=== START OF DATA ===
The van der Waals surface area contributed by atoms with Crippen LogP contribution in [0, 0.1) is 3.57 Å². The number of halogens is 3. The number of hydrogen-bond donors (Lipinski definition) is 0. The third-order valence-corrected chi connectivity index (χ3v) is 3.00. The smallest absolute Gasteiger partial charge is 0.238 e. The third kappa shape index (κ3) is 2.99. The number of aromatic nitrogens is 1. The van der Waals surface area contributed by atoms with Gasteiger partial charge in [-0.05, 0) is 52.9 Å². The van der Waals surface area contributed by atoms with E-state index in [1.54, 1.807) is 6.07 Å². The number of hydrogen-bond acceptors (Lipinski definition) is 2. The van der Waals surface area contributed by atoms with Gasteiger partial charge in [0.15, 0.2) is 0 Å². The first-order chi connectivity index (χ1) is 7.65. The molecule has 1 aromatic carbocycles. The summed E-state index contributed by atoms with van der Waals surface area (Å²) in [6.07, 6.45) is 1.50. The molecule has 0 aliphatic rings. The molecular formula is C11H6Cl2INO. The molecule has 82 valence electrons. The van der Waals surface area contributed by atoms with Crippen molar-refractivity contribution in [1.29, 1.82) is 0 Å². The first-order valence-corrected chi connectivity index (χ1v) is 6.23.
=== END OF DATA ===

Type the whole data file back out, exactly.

The van der Waals surface area contributed by atoms with Crippen LogP contribution in [0, 0.1) is 3.57 Å². The number of halogens is 3. The number of hydrogen-bond donors (Lipinski definition) is 0. The third-order valence-corrected chi connectivity index (χ3v) is 3.00. The smallest absolute Gasteiger partial charge is 0.238 e. The third kappa shape index (κ3) is 2.99. The number of aromatic nitrogens is 1. The van der Waals surface area contributed by atoms with Gasteiger partial charge in [-0.05, 0) is 52.9 Å². The van der Waals surface area contributed by atoms with E-state index in [1.54, 1.807) is 6.07 Å². The number of hydrogen-bond acceptors (Lipinski definition) is 2. The van der Waals surface area contributed by atoms with Gasteiger partial charge in [0.15, 0.2) is 0 Å². The first-order chi connectivity index (χ1) is 7.65. The molecule has 1 aromatic carbocycles. The summed E-state index contributed by atoms with van der Waals surface area (Å²) in [6.07, 6.45) is 1.50. The molecule has 0 aliphatic rings. The molecular formula is C11H6Cl2INO. The molecule has 82 valence electrons. The van der Waals surface area contributed by atoms with Crippen molar-refractivity contribution in [1.29, 1.82) is 0 Å². The first-order valence-corrected chi connectivity index (χ1v) is 6.23.